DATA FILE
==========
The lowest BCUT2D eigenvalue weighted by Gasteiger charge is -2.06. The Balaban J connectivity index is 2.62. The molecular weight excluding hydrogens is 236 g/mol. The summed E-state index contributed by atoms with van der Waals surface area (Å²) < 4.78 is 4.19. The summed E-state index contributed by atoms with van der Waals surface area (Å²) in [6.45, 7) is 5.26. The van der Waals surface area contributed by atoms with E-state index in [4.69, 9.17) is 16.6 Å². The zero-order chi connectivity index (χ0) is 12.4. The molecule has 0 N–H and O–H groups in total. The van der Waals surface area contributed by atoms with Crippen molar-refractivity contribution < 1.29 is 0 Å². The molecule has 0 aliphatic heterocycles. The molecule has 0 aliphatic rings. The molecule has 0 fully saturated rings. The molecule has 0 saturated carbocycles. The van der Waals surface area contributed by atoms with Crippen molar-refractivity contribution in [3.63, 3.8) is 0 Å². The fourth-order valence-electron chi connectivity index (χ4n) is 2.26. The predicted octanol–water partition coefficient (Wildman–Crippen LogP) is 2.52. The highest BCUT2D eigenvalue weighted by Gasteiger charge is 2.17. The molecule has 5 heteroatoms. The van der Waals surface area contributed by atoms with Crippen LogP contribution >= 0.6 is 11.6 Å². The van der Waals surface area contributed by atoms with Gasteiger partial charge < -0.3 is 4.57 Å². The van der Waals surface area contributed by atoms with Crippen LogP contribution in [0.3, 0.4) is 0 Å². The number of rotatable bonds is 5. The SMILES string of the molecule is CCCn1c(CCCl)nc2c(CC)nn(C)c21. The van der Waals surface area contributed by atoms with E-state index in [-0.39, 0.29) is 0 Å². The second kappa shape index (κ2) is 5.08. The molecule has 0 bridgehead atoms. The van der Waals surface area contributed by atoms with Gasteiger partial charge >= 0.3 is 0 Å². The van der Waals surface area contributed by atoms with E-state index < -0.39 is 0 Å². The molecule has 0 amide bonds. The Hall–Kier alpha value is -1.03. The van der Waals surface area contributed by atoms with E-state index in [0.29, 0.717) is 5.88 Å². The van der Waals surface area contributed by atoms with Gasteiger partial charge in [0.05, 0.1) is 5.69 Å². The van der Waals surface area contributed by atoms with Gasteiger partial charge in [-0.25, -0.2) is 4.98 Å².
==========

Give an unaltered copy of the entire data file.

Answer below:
The lowest BCUT2D eigenvalue weighted by Gasteiger charge is -2.06. The Balaban J connectivity index is 2.62. The molecular weight excluding hydrogens is 236 g/mol. The summed E-state index contributed by atoms with van der Waals surface area (Å²) < 4.78 is 4.19. The summed E-state index contributed by atoms with van der Waals surface area (Å²) in [6.45, 7) is 5.26. The van der Waals surface area contributed by atoms with E-state index in [4.69, 9.17) is 16.6 Å². The zero-order chi connectivity index (χ0) is 12.4. The molecule has 0 N–H and O–H groups in total. The van der Waals surface area contributed by atoms with Crippen molar-refractivity contribution < 1.29 is 0 Å². The molecule has 0 aliphatic heterocycles. The molecule has 0 aliphatic rings. The molecule has 0 fully saturated rings. The molecule has 0 saturated carbocycles. The van der Waals surface area contributed by atoms with Crippen molar-refractivity contribution in [3.63, 3.8) is 0 Å². The fourth-order valence-electron chi connectivity index (χ4n) is 2.26. The predicted octanol–water partition coefficient (Wildman–Crippen LogP) is 2.52. The highest BCUT2D eigenvalue weighted by Gasteiger charge is 2.17. The molecule has 5 heteroatoms. The van der Waals surface area contributed by atoms with Crippen LogP contribution >= 0.6 is 11.6 Å². The van der Waals surface area contributed by atoms with Gasteiger partial charge < -0.3 is 4.57 Å². The van der Waals surface area contributed by atoms with Crippen LogP contribution in [0.3, 0.4) is 0 Å². The number of rotatable bonds is 5. The SMILES string of the molecule is CCCn1c(CCCl)nc2c(CC)nn(C)c21. The van der Waals surface area contributed by atoms with E-state index in [-0.39, 0.29) is 0 Å². The second kappa shape index (κ2) is 5.08. The molecule has 0 bridgehead atoms. The van der Waals surface area contributed by atoms with Gasteiger partial charge >= 0.3 is 0 Å². The van der Waals surface area contributed by atoms with E-state index < -0.39 is 0 Å². The molecule has 0 amide bonds. The Hall–Kier alpha value is -1.03. The van der Waals surface area contributed by atoms with E-state index in [0.29, 0.717) is 5.88 Å². The van der Waals surface area contributed by atoms with Gasteiger partial charge in [0.05, 0.1) is 5.69 Å². The van der Waals surface area contributed by atoms with Gasteiger partial charge in [-0.25, -0.2) is 4.98 Å².